Chris Boardman Music Blog: What is your career worth to you?

Saturday, December 3, 2016

What is your career worth to you?


Nothing in life is free. Nothing in life is free.
(count silently to 10 and let that sink in)

Now repeat: nothing in life is free. Regardless of what we might think everything has an associated cost.

We don’t give much thought to how our tax money is spent, how much it costs to run a light bulb etc. If a movie or record loses money somewhere, someone is going to be responsible.
Nothing in life is free.

Is there a cost to bad behavior? Of course if you do drugs or act recklessly there could be an enormous price to pay. But what about our seemingly common everyday interactions with others and how we go about our days?

If we drill down a little deeper, it becomes clear that human behavior has a cost.
Here are a few questions to think about:
  • Are you willing to take risks to build your career?
  • Are you willing to invest your time and money to create assets that will attract paying clients?
  • Are you willing to evaluate your efforts honestly?
  • Are you willing to acknowledge your behavior may be affecting your success?
  • Are you willing to change if what you are doing isn’t working?


Amateurs often assume that a career is there for the taking. Professionals understand that an investment must be made to see a return. 

Making good choices.

You can only get out of life what you are willing to put into it. The good news is that you have the ability to choose what you want out of your life and career.

We continually make choices. When contemplating making an investment in your career what makes us able to determine which choice would be the best choice to make?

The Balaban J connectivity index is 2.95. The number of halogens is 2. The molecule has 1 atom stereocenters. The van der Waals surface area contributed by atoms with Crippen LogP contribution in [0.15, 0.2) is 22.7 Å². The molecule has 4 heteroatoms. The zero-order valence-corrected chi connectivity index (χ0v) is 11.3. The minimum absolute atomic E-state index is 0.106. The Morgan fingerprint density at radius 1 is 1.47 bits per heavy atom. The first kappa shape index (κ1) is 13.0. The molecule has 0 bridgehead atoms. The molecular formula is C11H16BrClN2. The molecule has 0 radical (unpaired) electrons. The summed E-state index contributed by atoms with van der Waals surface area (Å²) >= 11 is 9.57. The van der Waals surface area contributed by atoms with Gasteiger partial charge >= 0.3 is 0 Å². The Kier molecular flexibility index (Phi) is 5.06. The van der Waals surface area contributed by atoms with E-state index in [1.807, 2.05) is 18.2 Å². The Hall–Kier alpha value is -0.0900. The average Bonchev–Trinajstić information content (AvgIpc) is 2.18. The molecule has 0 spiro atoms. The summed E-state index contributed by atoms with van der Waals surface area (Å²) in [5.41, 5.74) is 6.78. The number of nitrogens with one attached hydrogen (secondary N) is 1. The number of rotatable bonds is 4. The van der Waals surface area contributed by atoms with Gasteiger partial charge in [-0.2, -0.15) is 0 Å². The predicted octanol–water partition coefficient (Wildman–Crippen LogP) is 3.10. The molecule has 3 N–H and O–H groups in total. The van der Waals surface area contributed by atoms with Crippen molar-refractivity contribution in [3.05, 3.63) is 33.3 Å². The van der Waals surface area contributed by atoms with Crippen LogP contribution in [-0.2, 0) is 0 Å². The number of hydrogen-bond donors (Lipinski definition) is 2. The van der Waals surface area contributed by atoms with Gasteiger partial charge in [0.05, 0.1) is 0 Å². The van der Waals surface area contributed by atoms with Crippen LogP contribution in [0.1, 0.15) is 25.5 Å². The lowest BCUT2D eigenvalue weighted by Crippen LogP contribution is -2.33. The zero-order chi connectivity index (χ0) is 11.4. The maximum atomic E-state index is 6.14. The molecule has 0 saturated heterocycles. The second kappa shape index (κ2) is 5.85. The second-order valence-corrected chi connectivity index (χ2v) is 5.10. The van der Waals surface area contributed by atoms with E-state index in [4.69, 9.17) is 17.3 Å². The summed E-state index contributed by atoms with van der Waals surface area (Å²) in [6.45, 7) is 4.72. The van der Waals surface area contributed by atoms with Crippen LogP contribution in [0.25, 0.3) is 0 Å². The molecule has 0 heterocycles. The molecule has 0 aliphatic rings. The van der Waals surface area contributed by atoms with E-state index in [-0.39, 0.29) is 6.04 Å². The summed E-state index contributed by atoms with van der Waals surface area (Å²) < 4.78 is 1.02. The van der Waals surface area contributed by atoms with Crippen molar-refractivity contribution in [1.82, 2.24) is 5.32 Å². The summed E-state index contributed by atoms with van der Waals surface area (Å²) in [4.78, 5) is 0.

For some of us, choices are a result of considered deliberation. Other choices are a conditioned response.

For example: if you continually sabotage yourself there is a good chance that deep down you don’t believe you are worthy of success.  These choices reinforce what we believe about ourselves.

Another example is being on time. Tardiness is a control issue. If someone consistently keeps you waiting, it is a form of control over the relationship by saying “my time is worth more than yours”. 

Nevertheless, even if this was an unconscious choice, a choice was made.

And what would be the cost of this choice?  Are you willing to waste your time? Would your client be willing to waste their time waiting for you?

Nothing in life is free.

In every choice we make there are costs-even if they aren't apparent at first glance.

If you are committed to being a professional and choosing to invest your time, money and reputation, be sure you are aware of the both the obvious and subliminal costs associated with your actions.

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